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Not for Antoni van Leeuwenhoek the post-coital cigarette that day in 1677. No sooner had he finished making love to his wife Cornelia than he was up at his home-made microscope, discovering in his semen a "vast number of living animalcules", little wriggling creatures with rounded bodies and long, vigorous tails. The Dutch draper and microscopist had confirmed, for the first time, the existence of spermatozoa.

Alan Cane

In his review of "THE EGG AND SPERM RACE: The Seventeenth-Century Scientists Who Unravelled the Secrets of Sex and Growth" writing on the Financial Times web site on 14 April 2006.

"The only way she's coming back to you is if a burst of semen catapults her over here!"

Spoken by the Meg Ryan character in the film "Addicted to Love".
Jeremy Hardy (a BBC radio News Quiz regular) is extremely quick-witted, in both senses of the word and, during an exchange regarding insemination and sperm donation he coined the phrase "Keeping your passion porridge in your love grenades!" Which aligns nicely with the equally sparkly dialogue above...

Until the jizz bizz has access to the digital vaseline used by the studios to make Kiera Knightly, Sandra Bullock and Cameron Diaz look flawless the best way of preserving porn's "perfect" illusion in HD is going to be younger performers, midshots and squinting. Meanwhile prepare for a lot of hasty, desperate and pointless surgery followed by a couple of unexpected early retirements.

From a piece called The High Definition Porn Problem on the SugarBank blog.

Better teeth: Seminal plasma contains zinc, calcium and other minerals shown to retard tooth decay. Since this is a family Web site, we will omit discussion of the mineral delivery system. Suffice it to say that it could be a far richer, more complex and more satisfying experience than squeezing a tube of Crest -- even Tartar Control Crest.

Alan Farnham

In "Is sex necessary?" on Forbes.com
Grasping this slippery theme (if possible) between the teeth.

Civilisation is the distance man has placed between himself and his excreta.

Brian W Aldiss

Remaining on a bodily fluid theme, it's also been said that civilisation is only about two square meals away from collapse. (Usually by people like John Brunner.)

When you consider how indifferent Americans are to the quality and cooking of the food they put into their insides, it cannot but strike you as peculiar that they should take such pride in the mechanical appliances they use for its excretion.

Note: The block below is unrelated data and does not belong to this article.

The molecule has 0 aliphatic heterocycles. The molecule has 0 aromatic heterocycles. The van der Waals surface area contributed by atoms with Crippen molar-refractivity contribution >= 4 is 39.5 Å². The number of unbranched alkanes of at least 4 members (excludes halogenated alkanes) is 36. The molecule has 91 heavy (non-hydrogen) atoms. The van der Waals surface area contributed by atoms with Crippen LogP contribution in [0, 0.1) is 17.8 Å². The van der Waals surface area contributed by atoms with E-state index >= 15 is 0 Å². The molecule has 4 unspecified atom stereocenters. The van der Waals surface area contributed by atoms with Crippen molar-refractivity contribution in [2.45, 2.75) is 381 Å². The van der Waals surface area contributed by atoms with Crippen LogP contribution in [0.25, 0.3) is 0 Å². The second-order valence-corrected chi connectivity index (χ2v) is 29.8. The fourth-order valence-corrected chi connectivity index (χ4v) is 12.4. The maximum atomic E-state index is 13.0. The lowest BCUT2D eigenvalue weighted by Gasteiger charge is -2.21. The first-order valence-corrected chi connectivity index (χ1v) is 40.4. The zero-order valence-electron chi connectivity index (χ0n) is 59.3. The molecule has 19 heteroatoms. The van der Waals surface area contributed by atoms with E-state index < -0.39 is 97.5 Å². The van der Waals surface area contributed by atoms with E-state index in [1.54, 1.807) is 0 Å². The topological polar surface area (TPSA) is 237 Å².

W Somerset Maugham

As for plumbing!

The frontal cortex is an incredibly interesting part of the brain, since it's the nearest thing we've got to a super-ego ... It's the part of the brain that controls impulsivity, that accepts the postponement of gratification, that does constraint and anticipation, and that makes you work hard because you will get into an amazing nursing home one day if you just keep pushing hard enough.

Robert Sapolsky

In "A Bozo of a Baboon".
This chap first caught my eye with his essay The trouble with testosterone...

Mine would be a fairly simple, straightforward case of an unjustifiable belief, namely that there is no god(s) or such a thing as a soul (whatever the religiously inclined of the right persuasion mean by that word). ...
I'm taken with religious folks who argue that you not only can, but should believe without requiring proof. Mine is to not believe without requiring proof. Mind you, it would be perfectly fine with me if there were a proof that there is no god. Some might view this as a potential public health problem, given the number of people who would then run damagingly amok. But it's obvious that there's no shortage of folks running amok thanks to their belief. So that wouldn't be a problem and, all things considered, such a proof would be a relief - many physicists, especially astrophysicists, seem weirdly willing to go on about their communing with god about the Big Bang, but in my world of biologists, the god concept gets mighty infuriating when you spend your time thinking about, say, untreatably aggressive childhood leukemia.

Robert Sapolsky

Writing in "The Guardian".
More recently [January 4, 2005], answering the question "What do you believe is true even though you cannot prove it?" he came up with the above. (The original question was posed and answered on Edge.com I believe.)